I may be imagining it, but I’d say the steering feel has been altered slightly in the Core model, and for the better. It’s not that the rack has been speeded up, but there’s a very impressive amount of feedback transmitted from front wheels to steering wheel, so that it’s easy to set the car up for a long corner without making any corrections. Turn off the traction control (as I’d recommend you do in any car, if possible) and the Challenger communicates faithfully to the driver, allows the throttle pedal to decide trajectory. It’s not a situation you’ll regularly encounter because the 255/45ZR20 Goodyears offer great grip in the dry (no wet weather during our week with the car) but given enough space and pace, you can play.

Placing a car accurately while hurrying through switchbacks isn’t just about its agility but also about the driver maximizing the tools he has at his disposalwhich include the car’s ergonomics. The Challenger has both great headroom and good all-around visibility, so it’s smart to use those qualities. Slouch too low and too far back, NASCAR-driver style, and the hood of this car looks roughly the length and width of Connecticut, but sit a little straighter and you can slot into tight gaps without qualm. And by the way, replacing leather with cloth on the bucket seats is fine: the occupants are well held in place under hard cornering, and the seats are comfortable and supportive, and those are the only attributes to seek in car seats (aren’t they?).

Elsewhere, the experience is familiar SRT8 territory. The 6.4-liter Hemi is eager enough to send the Challenger to 60mph from rest in 4.5 seconds, but the gear ratios are such that it’s barely pulling 2000rpm at 80mph and, predictably, it’s aurally rewarding at either end of the rev range. The transmission on “our” car was the 6-speed manual which was a pleasure to use, with biting point about halfway up the clutch pedal’s travel, a notable improvement on our previous Challenger. Also improved was the gearbox itself. Yes, the shifter still shakes enough that, when holding it, you appear to be doing something to the car that may be illegal in certain states, but it’s more precise than in our 2011 car, and you’d have to be clumsy to grab the wrong ratio. Which I was. Three times. And each time I was saved from the embarrassment of stalling by the wonderful flexibility of the Hemi.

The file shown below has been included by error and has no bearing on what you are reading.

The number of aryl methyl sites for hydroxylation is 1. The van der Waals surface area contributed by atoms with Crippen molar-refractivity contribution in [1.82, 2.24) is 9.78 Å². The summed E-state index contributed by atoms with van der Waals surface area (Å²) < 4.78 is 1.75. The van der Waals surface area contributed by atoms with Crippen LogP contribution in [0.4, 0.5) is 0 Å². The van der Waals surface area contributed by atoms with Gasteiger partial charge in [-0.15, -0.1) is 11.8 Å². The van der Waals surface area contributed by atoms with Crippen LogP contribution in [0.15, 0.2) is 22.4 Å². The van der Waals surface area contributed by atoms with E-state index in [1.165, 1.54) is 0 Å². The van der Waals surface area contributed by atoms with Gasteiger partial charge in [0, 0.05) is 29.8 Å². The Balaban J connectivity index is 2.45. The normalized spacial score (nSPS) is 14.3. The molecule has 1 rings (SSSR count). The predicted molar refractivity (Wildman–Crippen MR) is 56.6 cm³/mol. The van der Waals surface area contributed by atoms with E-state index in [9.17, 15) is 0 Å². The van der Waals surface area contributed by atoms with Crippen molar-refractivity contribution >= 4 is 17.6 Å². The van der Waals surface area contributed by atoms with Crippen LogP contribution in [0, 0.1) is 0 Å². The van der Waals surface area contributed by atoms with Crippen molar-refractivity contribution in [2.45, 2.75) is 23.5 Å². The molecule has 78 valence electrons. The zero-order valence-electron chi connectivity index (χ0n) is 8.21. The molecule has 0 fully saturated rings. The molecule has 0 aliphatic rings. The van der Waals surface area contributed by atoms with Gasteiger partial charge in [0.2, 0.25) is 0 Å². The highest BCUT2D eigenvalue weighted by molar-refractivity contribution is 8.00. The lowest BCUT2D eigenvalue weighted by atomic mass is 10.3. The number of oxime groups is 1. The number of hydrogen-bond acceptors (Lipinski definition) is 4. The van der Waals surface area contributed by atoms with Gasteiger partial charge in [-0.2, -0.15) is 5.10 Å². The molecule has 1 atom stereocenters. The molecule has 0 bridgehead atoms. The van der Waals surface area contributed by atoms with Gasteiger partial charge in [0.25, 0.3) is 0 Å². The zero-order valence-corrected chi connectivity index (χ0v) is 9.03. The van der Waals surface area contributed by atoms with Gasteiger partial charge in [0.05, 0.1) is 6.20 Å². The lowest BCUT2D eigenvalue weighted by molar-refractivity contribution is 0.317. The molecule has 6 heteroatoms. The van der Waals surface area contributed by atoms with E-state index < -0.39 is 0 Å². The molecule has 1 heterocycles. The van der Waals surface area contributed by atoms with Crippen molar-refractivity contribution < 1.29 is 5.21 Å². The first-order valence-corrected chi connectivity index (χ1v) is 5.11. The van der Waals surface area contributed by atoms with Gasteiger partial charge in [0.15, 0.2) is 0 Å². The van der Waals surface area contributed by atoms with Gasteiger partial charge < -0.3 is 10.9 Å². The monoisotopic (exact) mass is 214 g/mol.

I suppose we have to talk aesthetics, even though this is purely subjective. The Challenger, has always been massively appealing because it pulls off the retro homage so very well. Viewed head-on, there is no better (nor more intimidating) car on sale today, and its tail end is as 1970-era ancestor as its front. Overall, it’s very distinctive yet without being ostentatious and without compromising the comfort and convenience of its drivers and passengers. On the negative side, I’ve always thought its ground clearance looked excessive, and while I love how well screwed-together and solid the interiors feel in Chrysler Group products these days, a few more areas of light-colored materials wouldn’t go amiss.

As for the Core model’s titivations, the front fog lights aren’t missed but the HID headlamps are (half of my miles in the car were done at night, so I’m biased on that one). The standardized black rear spoiler is cool, whereas the wheel design is not, in my opinion, as nice as the standard five-spokers on the regular SRT8.

However, the simple fact is that the Core edition of the SRT Challenger offers you the same basic product but with a $6k price cut, which can only widen its already huge appeal.

SRT is an entire brand fueled by passion for street and racing technology. Five hallmarks set SRT apart: awe-inspiring powertrain; outstanding ride, handling and capability; benchmark braking; aggressive and functional exteriors; and race-inspired and high-performance interiors.

For the inside line on everything SRT, there’s only one place to go: driveSRT.com. It serves up fresh factory insider stories, gets the facts and figures on every SRT product, and goes inside the race team car haulers and talks directly to the drivers. Then it delivers it all to you fast and first.